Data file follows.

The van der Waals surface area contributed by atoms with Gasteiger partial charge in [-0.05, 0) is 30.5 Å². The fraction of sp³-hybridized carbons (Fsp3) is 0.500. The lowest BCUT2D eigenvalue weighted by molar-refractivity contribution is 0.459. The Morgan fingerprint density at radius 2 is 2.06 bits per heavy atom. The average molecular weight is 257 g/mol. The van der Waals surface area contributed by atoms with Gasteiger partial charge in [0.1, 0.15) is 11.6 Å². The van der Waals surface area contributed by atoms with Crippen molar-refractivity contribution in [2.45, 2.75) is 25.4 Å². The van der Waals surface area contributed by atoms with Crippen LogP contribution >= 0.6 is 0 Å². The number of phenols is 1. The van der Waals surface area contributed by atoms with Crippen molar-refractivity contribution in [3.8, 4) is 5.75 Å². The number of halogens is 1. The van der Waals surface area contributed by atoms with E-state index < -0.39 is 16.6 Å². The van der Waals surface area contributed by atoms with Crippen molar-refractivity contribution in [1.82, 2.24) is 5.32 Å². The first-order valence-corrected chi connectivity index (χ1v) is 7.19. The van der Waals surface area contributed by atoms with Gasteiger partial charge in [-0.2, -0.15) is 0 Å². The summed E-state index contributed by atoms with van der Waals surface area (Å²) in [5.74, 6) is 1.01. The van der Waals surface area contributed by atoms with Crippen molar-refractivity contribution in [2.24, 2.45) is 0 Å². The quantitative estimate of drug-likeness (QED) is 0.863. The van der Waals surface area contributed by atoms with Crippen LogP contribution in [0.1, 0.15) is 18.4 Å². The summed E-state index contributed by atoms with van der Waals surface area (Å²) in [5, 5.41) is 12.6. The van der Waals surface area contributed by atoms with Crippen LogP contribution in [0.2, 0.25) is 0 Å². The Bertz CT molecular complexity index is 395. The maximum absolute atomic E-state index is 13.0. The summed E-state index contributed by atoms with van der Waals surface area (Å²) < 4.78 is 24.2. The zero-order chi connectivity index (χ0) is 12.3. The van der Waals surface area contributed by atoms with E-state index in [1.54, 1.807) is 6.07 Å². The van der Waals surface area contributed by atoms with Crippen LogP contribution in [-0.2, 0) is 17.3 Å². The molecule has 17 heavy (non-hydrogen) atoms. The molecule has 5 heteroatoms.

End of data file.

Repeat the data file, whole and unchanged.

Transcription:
The van der Waals surface area contributed by atoms with Gasteiger partial charge in [-0.05, 0) is 30.5 Å². The fraction of sp³-hybridized carbons (Fsp3) is 0.500. The lowest BCUT2D eigenvalue weighted by molar-refractivity contribution is 0.459. The Morgan fingerprint density at radius 2 is 2.06 bits per heavy atom. The average molecular weight is 257 g/mol. The van der Waals surface area contributed by atoms with Gasteiger partial charge in [0.1, 0.15) is 11.6 Å². The van der Waals surface area contributed by atoms with Crippen molar-refractivity contribution in [2.45, 2.75) is 25.4 Å². The van der Waals surface area contributed by atoms with Crippen LogP contribution >= 0.6 is 0 Å². The number of phenols is 1. The van der Waals surface area contributed by atoms with Crippen molar-refractivity contribution in [3.8, 4) is 5.75 Å². The number of halogens is 1. The van der Waals surface area contributed by atoms with E-state index < -0.39 is 16.6 Å². The van der Waals surface area contributed by atoms with Crippen molar-refractivity contribution in [1.82, 2.24) is 5.32 Å². The first-order valence-corrected chi connectivity index (χ1v) is 7.19. The van der Waals surface area contributed by atoms with Gasteiger partial charge in [-0.2, -0.15) is 0 Å². The summed E-state index contributed by atoms with van der Waals surface area (Å²) in [5.74, 6) is 1.01. The van der Waals surface area contributed by atoms with Crippen molar-refractivity contribution in [2.24, 2.45) is 0 Å². The quantitative estimate of drug-likeness (QED) is 0.863. The van der Waals surface area contributed by atoms with Crippen LogP contribution in [0.1, 0.15) is 18.4 Å². The summed E-state index contributed by atoms with van der Waals surface area (Å²) in [5, 5.41) is 12.6. The van der Waals surface area contributed by atoms with Crippen LogP contribution in [0.2, 0.25) is 0 Å². The Bertz CT molecular complexity index is 395. The maximum absolute atomic E-state index is 13.0. The summed E-state index contributed by atoms with van der Waals surface area (Å²) < 4.78 is 24.2. The zero-order chi connectivity index (χ0) is 12.3. The van der Waals surface area contributed by atoms with E-state index in [1.54, 1.807) is 6.07 Å². The van der Waals surface area contributed by atoms with Crippen LogP contribution in [-0.2, 0) is 17.3 Å². The molecule has 17 heavy (non-hydrogen) atoms. The molecule has 5 heteroatoms.